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Camomile Salmon Bowl

Serves 2


    Camomile Salmon Bowl

    This dish is based on Japanese ochazuke—cooked rice served in green tea, water, or broth. A few extra additions make it a satisfying and filling meal


    Camomile Salmon Bowl


    • 4 cups (1 L) water
    • 1/4 cup + 1/4 tsp (60 mL + 1 mL) dried camomile flowers, divided
    • 1/4 tsp (1 mL) salt
    • 3/4 cup (180 mL) white sushi rice
    • 3/4 tsp (4 mL) matcha green tea powder
    • 1 Tbsp (15 mL) finely chopped roasted nori, about a 1/2 sheet
    • 1 tsp (5 mL) toasted sesame seeds
    • 2 oz (56 g) hot smoked salmon fillets,
    • skin discarded and flesh flaked
    • 2 radishes, thinly sliced
    • 1/2 cup (125 mL) packed baby spinach leaves
    • 1/3 cup (80 mL) cooked green peas
    • 1 green onion, thinly sliced


    Per serving:

    • calories412
    • protein15g
    • fat6g
      • saturated fat1g
      • trans fat0g
    • carbohydrates71g
      • sugars7g
      • fibre5g
    • sodium <674mg



    In saucepan, bring water just to a boil over high heat. Remove saucepan from heat and stir in 1/4 cup (60 mL) camomile flowers and salt. Set aside and let steep for 8 minutes. Strain through fine mesh sieve into heatproof pouring container and set aside.

    Meanwhile, place rice into mixing bowl and cover with cold water. Swirl rice in water, drain, and repeat 2 to 3 more times until water is clear. 

    Into small saucepan, place rice, matcha powder, and 1 cup (250 mL) camomile tea and place over high heat. Bring to a boil, uncovered. Once at a boil, reduce heat to low and cover saucepan. Cook for 15 minutes. Remove saucepan from heat, keeping covered, and let stand for 10 minutes.

    In small bowl, stir together roasted nori, sesame seeds, and remaining 1/4 tsp (1 mL) camomile flowers crumbled between your fingers. Set aside.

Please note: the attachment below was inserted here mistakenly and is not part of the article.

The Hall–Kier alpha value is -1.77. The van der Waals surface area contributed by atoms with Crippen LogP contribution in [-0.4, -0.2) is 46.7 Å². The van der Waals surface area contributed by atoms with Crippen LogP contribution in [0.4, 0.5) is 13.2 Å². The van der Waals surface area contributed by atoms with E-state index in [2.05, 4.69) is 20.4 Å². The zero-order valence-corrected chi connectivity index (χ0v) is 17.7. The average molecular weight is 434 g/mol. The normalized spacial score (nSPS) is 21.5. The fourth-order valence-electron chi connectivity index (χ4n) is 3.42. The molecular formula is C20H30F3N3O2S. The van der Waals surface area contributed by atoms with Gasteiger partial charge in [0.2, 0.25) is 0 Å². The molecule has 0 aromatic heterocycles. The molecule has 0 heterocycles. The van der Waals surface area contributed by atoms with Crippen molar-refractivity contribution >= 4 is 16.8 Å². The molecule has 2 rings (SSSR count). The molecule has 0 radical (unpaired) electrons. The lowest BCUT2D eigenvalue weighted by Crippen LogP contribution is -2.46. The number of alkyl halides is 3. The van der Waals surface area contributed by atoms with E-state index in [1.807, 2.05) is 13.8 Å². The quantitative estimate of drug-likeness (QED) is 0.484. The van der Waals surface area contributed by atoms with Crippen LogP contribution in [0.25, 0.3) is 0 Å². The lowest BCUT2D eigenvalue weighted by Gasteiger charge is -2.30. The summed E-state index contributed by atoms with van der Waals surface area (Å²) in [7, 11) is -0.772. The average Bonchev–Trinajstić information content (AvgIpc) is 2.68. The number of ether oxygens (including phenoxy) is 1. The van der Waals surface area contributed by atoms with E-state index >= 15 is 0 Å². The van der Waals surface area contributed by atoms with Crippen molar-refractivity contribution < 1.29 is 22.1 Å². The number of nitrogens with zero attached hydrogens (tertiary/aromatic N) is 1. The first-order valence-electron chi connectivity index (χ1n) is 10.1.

Divide rice, salmon, radishes, spinach leaves, and green peas evenly between 2 serving bowls. Warm remaining camomile tea, if needed, in small saucepan over medium heat until just at a simmer. Pour tea around rice, salmon, and vegetables. Garnish with nori mixture and green onion and enjoy. 

    Flower storage solutions

    Whether fresh or dried, there are a few tips to keep in mind to maximize the longevity of your edible flowers.

    For fresh flowers purchased commercially, once home if you notice any dirt or insects, gently rinse by dipping flowers in a container of room temperature water or gently brushing away debris with a paintbrush or paper towel. Transfer flowers to hard-sided container lined with damp paper towel. Cover and refrigerate, changing paper towel every couple of days, until ready to use. Flowers should last about four to five days. 

    For dried flowers, transfer to clean, dry, airtight container and keep at room temperature, out of direct sunlight. Most dried flowers will keep well like this for up to one year.


    Feel free to use a simple baked salmon fillet in place of smoked salmon if you prefer.


    If you’re able to source fresh camomile flowers, you’ll need to increase the quantity in the recipe by 3 to 4 times to achieve the same flavour.  

    “Edible flowers all have their own distinct aroma and flavour that they’ll impart to a dish.”


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